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Point Robinson, WA  Lighthouse accessible by car and a short, easy walk.Lighthouse open for climbing.Interior open or museum on site.Overnight lodging available.Active Fresnel Lens   

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Point Robinson Lighthouse

Featured in Berkeley Breathed’s delightful children’s Christmas story, “The Red Ranger Came Calling,” Point Robinson Lighthouse sits on a sandy beach with verdant bluffs as a backdrop.

1897 light tower and 1885 fog signal and dwelling
Located on the northeast corner of Maury Island in Puget Sound, the lighthouse marks the halfway point between Seattle and Tacoma. Before 1925, Maury Island was only accessible by boat or bridge at high tide. Now, however, the island is easily reached from the larger Vashon Island, via a paved road over a narrow strip of land.

Point Robinson, also known as Robinson Point, was so named in 1841 by the Wilkes Expedition in honor of John Robinson, who served as quartermaster for the exploring and surveying party. In 1879, the Lighthouse Board recommended that a steam fog whistle be erected at Point Robinson, roughly nine miles from Tacoma, the prospective terminus of a branch of the Northern Pacific Railroad. The Board requested $7,000 for the station, and in 1883, an $8,000 appropriation was granted for the project.

A survey of the point was made, indicating that 23.6 acres would be needed for the station. The landowner wanted $2,000 for the parcel, a price the Lighthouse Board considered exorbitant, so condemnation proceedings were initiated for the property. These proceedings, however, were cancelled when the landowner died and his heirs agreed to lower the asking price to $1,000. The deed for the desired parcel was signed on January 27, 1884, transferring the property from Mary Elizabeth Webster to the U.S. government.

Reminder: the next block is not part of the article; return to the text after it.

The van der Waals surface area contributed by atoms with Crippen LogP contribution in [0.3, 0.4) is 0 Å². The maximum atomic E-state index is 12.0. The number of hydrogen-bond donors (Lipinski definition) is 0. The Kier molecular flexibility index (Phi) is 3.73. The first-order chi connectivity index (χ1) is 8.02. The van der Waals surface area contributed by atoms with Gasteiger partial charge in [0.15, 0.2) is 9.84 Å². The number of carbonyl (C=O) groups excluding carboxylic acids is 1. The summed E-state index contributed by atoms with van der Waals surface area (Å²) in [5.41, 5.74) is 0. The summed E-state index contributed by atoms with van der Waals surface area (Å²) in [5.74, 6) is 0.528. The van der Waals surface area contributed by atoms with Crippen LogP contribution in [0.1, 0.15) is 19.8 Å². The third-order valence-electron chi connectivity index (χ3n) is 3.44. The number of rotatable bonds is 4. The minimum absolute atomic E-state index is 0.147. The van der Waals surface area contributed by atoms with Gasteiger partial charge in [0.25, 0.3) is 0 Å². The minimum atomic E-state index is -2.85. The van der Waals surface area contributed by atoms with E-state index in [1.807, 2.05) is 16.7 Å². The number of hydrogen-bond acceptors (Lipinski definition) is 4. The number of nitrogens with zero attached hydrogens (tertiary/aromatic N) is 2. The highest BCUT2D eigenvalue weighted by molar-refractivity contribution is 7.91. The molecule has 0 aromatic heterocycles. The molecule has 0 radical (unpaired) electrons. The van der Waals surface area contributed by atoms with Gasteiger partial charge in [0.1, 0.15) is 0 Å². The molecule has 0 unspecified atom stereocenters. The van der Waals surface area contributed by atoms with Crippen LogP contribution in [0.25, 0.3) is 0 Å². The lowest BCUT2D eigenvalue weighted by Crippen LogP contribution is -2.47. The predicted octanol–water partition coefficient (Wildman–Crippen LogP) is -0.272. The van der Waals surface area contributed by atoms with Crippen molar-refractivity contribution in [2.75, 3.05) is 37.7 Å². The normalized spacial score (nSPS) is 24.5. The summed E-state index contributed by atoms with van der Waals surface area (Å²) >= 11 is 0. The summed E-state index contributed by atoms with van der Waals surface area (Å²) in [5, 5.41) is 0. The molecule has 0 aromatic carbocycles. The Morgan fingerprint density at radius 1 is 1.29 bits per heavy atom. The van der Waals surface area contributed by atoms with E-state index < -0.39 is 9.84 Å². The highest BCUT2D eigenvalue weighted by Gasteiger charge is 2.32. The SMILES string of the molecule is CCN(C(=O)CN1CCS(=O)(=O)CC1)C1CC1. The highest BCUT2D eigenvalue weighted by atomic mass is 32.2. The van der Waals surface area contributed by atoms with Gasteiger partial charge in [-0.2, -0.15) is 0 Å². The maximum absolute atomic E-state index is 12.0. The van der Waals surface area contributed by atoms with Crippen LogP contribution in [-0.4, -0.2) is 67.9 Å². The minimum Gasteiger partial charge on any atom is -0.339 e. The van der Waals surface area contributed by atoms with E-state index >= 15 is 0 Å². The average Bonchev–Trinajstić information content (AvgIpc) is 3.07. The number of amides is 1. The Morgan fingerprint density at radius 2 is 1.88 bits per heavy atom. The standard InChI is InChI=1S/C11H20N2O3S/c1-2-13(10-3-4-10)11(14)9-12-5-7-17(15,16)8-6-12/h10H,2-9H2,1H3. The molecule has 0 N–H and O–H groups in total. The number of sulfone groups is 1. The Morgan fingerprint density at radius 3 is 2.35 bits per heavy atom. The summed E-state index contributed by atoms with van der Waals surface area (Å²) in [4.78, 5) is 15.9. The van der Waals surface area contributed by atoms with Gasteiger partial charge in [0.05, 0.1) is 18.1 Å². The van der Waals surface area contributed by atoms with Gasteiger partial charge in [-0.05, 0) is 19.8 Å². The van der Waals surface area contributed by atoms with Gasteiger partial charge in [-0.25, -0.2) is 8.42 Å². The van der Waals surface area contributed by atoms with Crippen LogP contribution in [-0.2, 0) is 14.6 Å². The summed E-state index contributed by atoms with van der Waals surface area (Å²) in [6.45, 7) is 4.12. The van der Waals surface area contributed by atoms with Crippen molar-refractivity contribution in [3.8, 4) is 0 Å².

Construction on the point began in June 1884, and, after a break for winter, continued the following March. Water for the project was obtained by digging pits along the base of the bluff and running a 350-foot-long trough from the bluff out to the point, while the needed Sand was extracted from a nearby bluff and transported to the site in a scow. A one-story, fog-signal building, measuring thirty-six by sixteen feet, was constructed on the point to house a boiler and machinery formerly used at Oregon’s Point Adams Lighthouse. Water for the steam whistle was collected from a V-shaped roof, forty by sixty-feet in plan, built over two 11,000-gallon cisterns. An iron pipe was also extended 380 feet to a spring at the foot of the bluff to provide an auxiliary supply of water.

Lighthouse in 1915 with tower and fog signal it replaced
A one-and-a-half-story keeper’s dwelling, painted white and equipped with green shutters, was erected 630 feet south of the fog signal, and it too was equipped with a cistern for storing water. The residence measured twenty by thirty feet and had a one-story addition on its north side. Construction work at the station was completed on June 3, and the fog signal commenced operation a few weeks later, on July 1, 1885, giving a six-second blast each minute when necessary. Franklin Tucker, who had served as head keeper of New Dungeness Lighthouse from 1873 to 1882, was transferred from his position as first assistant keeper at Cape Flattery to become head keeper at Point Robinson.

To protect the station from high tides, a log bulkhead was built along the beach, and hydraulic sluicing was used to raise the ground behind the bulkhead and fill in a lagoon on the station property. The bulkhead enclosed over four acres, and most of this land was raised anywhere from two to twelve feet and then seeded with grass.

A light, in the form of a lens lantern that shined fixed red and was attached to a twenty-five-foot post, commenced operation at the station on December 12, 1887. Mariners complained that the light was obscured by the keeper’s dwelling for vessels approaching from the south, so in 1894, the height of the light was increased 5 ½ feet. A ten-foot-square frame tower with cross bracing and a central support column was built for the light in 1897. This structure had three flights of stairs that were used to access a platform from which the fixed red light of a lens lantern was displayed. Around 1907, another wooden tower, which was eleven feet square at its base and tapered to seven feet square at its top, was built on the point.